For some years now, biometric measures have been touted as “The Next Big Thing” in cyber-security, with the potential to do away with the hassle of remembering, storing, and periodically changing passwords or access codes.
Though validation procedures using unique physical and behavioral traits have been adopted as part of two or multi-factor authentication processes, these technologies have yet to fully displace the more traditional methods of verification and access control.
Much of this is due to the immaturity of biometric hardware and software, which are still in a state of development and evolution. But rapid progress is being made – particularly in the field of facial recognition technology.
The Basics of Facial Recognition Technology
Facial recognition technology employs computer software coded with a mathematical formula or recognition algorithm capable of identifying a person or verifying their identity from an image captured by a digital or video camera. This identification is achieved based on a comparison of several characteristic markers on the human face which are unique to each individual, and a comparison with a database of facial images stored on the system from previous image captures or photographs pulled in from external sources.
The accuracy of facial recognition depends on the capabilities of the technology (both hardware and software) to pick out a human face as distinct from any “noise” in its background (including things like spectacles, beards, hats, or clothing), and then to isolate and measure any combination of the unique traits typically used to distinguish one human face from another. These include:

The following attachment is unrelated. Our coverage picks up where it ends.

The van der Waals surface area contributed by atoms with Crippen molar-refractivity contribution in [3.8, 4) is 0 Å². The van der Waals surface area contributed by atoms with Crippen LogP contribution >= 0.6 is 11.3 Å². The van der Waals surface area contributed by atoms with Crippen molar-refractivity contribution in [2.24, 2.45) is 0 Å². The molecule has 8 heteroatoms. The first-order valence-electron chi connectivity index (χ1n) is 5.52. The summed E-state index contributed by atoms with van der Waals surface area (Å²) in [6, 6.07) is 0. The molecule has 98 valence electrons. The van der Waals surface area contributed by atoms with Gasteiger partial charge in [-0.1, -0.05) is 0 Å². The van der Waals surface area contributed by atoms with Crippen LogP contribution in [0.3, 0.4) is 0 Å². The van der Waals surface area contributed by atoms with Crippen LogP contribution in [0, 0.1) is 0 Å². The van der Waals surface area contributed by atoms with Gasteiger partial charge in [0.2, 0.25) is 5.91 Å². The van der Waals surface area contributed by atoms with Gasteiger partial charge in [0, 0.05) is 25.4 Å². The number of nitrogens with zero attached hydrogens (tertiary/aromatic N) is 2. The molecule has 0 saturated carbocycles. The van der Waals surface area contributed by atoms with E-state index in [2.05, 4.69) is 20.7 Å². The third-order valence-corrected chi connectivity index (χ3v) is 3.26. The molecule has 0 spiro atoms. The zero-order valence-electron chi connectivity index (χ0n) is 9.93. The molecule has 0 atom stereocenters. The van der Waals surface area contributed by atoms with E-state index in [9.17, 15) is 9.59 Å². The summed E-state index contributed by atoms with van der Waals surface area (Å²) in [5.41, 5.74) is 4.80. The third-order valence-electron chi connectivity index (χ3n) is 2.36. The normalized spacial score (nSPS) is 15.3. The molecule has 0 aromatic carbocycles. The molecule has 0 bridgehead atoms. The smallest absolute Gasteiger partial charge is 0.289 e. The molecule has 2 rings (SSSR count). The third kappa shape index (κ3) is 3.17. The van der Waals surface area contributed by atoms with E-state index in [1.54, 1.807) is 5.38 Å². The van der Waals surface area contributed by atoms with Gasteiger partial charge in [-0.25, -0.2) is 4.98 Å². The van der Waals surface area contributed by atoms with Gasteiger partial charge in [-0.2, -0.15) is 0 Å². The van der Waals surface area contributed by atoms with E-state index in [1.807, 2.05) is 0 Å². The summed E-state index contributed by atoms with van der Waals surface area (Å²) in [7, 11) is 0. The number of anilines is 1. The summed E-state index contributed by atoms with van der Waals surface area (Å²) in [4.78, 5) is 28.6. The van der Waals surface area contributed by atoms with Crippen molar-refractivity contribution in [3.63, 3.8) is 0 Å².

- The distance between the eyes
- The depth of the eye sockets
- The width of the nose
- The shape of the cheekbones
- The length of the jawline
In facial recognition speak, these traits are often referred to as “nodal points”, and are combined by the system to create a numerical code or “faceprint” representing each individual in the database.
Facial Recognition – A Checkered History
Attempts at using computers to recognize human faces began in the mid-1960s. Early techniques relied solely on two-dimensional image capture, and accurate recognition could only be assured if the subject being photographed was essentially looking straight at the camera – and wearing a similar expression and in the same lighting conditions as the comparison image in the database.
As lighting conditions can change as often as people’s moods, this obviously didn’t make for a very reliable system.
With advances in digital imaging technology that have now put what would be the equivalent of a 20th century photographic studio in the palm of your hand (your smartphone camera and imaging applications), the ability to apply improved corrections for lighting and focus, and the capacity to store vast amounts of image data resulted in a leap forward for facial recognition technology in more recent years. But there were still bugs to be ironed out.
The facial recognition hardware installed in the Ybor City nightlife district of Florida in 2001 by the Tampa Police Department in an attempt to reduce crime in the area were removed in 2003, after visitors and residents there took to wearing masks, turning their faces away, or making rude gestures at the cameras.